I walked past her. I don’t like approaching women from behind, it’s the surest way to get pepper-sprayed. I prefer they see my profile first before I get to talk to them. “Hi.” This time Celine Dion’s voice had taken an exit. I would even say my voice had bits of Morgan Freeman in it. “Hi,” she chirped back. But before I could put in another word a drove of people intersected and we lost each other in the mayhem of rush hour. I looked for her in between the people and I saw her dress, now wafting like a leaf in a strong wind because of the speed she was walking with. I couldn’t keep up with that. Plus, did I mention I’m asthmatic? That is how you end up in an early grave. I did not look for her again but I think she eventually took off. She might be cruising at forty thousand feet somewhere over the Pacific as you read this. Keep her in your prayers for journey mercies.
The third one came on an errand in an office building where I used to work. It’s a girl whose pants I have been trying to get into for the longest time but I never quite get her sweet spot. I never know where I stand with her. Sometimes I feel as if I’m swinging towards the edge of her asking me to take her in the lifts. Other times I feel as if I have put her on too high a pedestal and I’m in her back pocket. Which is not a place I would mind living for the rest of my life if it wasn’t so close to the friend zone.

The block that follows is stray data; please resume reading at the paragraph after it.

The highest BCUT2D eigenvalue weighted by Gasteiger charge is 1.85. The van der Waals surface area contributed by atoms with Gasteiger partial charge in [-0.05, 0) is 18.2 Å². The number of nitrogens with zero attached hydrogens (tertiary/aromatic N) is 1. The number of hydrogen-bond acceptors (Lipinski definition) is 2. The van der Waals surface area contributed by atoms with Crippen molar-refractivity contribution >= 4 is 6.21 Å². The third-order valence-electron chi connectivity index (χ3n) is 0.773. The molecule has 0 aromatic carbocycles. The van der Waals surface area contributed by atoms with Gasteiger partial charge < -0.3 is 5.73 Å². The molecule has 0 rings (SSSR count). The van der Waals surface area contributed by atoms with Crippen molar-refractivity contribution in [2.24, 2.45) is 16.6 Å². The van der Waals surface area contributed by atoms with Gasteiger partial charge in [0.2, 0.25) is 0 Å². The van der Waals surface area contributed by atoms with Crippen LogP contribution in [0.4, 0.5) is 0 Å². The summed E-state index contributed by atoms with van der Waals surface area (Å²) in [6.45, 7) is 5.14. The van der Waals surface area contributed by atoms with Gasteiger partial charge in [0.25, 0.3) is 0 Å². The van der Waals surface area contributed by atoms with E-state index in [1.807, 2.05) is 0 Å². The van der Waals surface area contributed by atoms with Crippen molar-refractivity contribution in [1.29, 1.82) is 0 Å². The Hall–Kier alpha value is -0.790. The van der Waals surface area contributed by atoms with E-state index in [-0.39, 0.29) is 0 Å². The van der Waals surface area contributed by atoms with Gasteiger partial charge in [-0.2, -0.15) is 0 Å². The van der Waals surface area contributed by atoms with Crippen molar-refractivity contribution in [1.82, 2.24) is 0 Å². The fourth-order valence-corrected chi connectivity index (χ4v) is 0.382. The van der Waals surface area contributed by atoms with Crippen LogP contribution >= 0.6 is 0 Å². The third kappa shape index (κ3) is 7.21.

After I was done, I called her: “Ndi Chancery, niureda kugura cai?” Which loosely translates to, ‘I’m at Chancery do you want to buy me tea?’ She asked me to give her ten minutes and I dashed into the washrooms. ‘Oh, baby boy, you do look good.’ You have to remind yourself that you look good regardless. It’s not something that should be up for debate. I admired myself a bit more before leaving and standing on the corridors. She’s a tall one. Remember those legs I say go on and on like the southern bypass? She was the muse behind that line. I waited and waited. Old colleagues found me there and we had chats and she was still nowhere to be seen. I like to think time is precious; it’s the only thing we cannot make more of so I left while thinking, ‘Huh. You should really put out all your hopes with that one, she will be the reason for your early grave beside running after dresses that have been grown in the Aberdares.’
She called, about thirty minutes later. Asked me where I was. I really want to know: does time stop for women because it feels like you lot have thirty hours in a day, while the rest of us mortals have twenty four. I told her I just left. The connection broke up before she could go on. I thought of going back but then thought against it. ‘If you go back she will repeat it again.’ My ego boomed. She called again after ten minutes, telling me she was there. I told her I left a while back. She hung up and I wondered if it was me or she was the one playing games.
I have been reading your submissions on the budding creative. If I don’t respond to your email it’s because of one of two reasons: a) your work is riddled with grammatical errors; b) you didn’t reach the one-thousand-word threshold I requested, or both. Rejection almost always has nothing to do with you but your delivery. Rejection oftentimes means that you should try again and again until you reach or surpass the standard but our society has taught us that rejection should mean self-loathing and giving up. So if you want to give the submission another stab, be my guest.
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I like to think of myself as a reader who writes, a Pan-African who thinks with the tips of his fingers, but when I'm not molesting the keyboard I'm usually destroying yogurt (not Frusion) or staring into the vastness of space.